I recently bought a 2010 Mazda CX-7. In the time of purchase, 95,000 kilometres had been done by it. The turbo engine failed in the pipe between the engine and the turbo because of buildup. As we didn’t get the car serviced within 10,000 21, we’ve been told by Mazda it’s our fault. If the oil light not have notified us that there was an oil issue? – Norm
In most vehicles, the “oil light” will be brought to the driver’s attention when their vehicle travels around a corner.
The oil sloshes to one side. The result will be, if the oil level is low. The oil pressure plunges along with the oil light will flash, indicating to the driver to stop and check the oil level of the vehicle.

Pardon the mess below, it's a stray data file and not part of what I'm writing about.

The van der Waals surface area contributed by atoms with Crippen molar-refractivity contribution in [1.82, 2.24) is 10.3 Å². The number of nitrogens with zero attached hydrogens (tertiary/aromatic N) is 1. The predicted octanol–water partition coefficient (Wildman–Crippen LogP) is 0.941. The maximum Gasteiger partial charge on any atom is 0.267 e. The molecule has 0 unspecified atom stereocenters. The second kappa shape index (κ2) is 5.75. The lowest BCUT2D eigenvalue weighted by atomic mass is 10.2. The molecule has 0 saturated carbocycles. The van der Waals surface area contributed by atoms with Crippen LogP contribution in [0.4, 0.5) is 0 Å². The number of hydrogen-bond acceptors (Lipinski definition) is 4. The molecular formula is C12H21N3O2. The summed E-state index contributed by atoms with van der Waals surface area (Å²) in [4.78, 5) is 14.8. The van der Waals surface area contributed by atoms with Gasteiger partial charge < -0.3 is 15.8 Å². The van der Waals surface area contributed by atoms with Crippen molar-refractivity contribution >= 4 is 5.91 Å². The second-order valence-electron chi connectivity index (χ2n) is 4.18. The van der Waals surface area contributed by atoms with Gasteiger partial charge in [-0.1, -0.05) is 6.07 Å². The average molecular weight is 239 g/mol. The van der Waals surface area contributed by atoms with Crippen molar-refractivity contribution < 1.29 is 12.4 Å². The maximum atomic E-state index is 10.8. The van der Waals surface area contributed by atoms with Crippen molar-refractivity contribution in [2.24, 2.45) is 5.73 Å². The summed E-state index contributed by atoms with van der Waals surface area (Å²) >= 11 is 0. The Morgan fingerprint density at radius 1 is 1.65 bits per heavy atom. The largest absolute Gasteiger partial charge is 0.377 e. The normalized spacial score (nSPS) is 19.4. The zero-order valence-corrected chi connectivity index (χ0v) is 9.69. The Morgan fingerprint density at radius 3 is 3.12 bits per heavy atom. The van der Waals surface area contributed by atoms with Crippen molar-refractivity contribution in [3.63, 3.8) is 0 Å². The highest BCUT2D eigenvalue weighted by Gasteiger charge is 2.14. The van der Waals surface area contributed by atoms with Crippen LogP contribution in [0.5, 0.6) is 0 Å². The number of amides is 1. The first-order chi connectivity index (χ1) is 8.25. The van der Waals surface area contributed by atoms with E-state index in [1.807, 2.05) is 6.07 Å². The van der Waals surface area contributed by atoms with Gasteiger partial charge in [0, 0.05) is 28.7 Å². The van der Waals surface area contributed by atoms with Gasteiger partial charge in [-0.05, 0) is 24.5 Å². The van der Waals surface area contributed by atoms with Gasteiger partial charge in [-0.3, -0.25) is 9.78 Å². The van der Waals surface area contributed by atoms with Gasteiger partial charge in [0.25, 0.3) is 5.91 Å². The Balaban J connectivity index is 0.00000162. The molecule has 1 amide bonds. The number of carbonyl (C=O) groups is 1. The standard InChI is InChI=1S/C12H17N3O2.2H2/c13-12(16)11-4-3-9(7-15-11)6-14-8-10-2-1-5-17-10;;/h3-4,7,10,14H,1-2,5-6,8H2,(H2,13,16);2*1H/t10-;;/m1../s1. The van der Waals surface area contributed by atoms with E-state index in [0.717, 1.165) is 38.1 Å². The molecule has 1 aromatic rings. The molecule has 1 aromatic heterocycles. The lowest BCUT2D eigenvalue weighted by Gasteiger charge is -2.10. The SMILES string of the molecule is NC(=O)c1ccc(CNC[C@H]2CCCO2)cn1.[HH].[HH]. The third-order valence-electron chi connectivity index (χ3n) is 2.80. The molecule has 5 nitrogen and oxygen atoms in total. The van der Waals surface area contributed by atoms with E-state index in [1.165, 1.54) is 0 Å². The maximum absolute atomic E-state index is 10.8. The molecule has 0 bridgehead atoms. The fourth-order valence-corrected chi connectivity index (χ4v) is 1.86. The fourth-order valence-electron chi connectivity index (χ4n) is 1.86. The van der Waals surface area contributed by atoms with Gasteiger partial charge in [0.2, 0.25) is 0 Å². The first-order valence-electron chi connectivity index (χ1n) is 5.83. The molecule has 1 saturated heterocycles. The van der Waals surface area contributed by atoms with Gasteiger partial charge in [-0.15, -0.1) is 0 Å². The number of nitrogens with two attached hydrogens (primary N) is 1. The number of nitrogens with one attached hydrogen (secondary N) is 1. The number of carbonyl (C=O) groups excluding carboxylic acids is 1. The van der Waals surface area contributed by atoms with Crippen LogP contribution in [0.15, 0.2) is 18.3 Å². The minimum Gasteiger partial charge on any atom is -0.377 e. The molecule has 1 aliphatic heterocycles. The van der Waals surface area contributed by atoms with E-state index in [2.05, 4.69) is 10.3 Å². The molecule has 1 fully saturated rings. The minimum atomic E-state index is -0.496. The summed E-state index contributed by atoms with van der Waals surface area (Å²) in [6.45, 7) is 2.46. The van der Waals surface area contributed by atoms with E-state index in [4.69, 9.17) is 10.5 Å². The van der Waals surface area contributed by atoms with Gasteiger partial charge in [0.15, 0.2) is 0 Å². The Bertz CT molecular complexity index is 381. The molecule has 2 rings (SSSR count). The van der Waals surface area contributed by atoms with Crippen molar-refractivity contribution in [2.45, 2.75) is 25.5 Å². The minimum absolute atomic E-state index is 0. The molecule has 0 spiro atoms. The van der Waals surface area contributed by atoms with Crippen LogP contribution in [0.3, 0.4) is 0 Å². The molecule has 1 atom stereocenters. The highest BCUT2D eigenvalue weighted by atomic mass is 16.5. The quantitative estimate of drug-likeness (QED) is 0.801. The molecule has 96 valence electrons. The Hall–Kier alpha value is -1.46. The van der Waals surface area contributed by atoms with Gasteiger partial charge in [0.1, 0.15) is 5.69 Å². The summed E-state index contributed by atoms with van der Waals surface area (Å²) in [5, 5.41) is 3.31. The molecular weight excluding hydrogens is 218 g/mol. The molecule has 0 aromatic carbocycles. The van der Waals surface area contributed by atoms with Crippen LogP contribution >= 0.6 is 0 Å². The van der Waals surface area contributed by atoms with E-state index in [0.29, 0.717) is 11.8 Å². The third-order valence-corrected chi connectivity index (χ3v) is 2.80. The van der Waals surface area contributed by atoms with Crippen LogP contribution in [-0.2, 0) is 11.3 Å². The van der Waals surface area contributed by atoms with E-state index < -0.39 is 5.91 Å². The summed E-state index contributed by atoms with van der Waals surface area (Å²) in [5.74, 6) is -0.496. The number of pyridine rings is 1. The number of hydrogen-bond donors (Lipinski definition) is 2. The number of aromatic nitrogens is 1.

The turbocharger of your Mazda has turbine and a rotating shaft that rates up requiring an uninterrupted stream of oil. The feed pipe the trader is currently speaking to is the sole source of oil of the turbocharger.
In your case, I feel the feed pipe became plugged by the sludge buildup limiting oil flow. The turbocharger overheated, damaging the bushings, resulting in a failure.
Turbochargers will fail with pieces and bits of metal. As the absence of oil was because of restriction and not a minimal condition the oil light wouldn’t have come on in this situation.
Lou Trottier is owner-operator of All About Imports in Mississauga.
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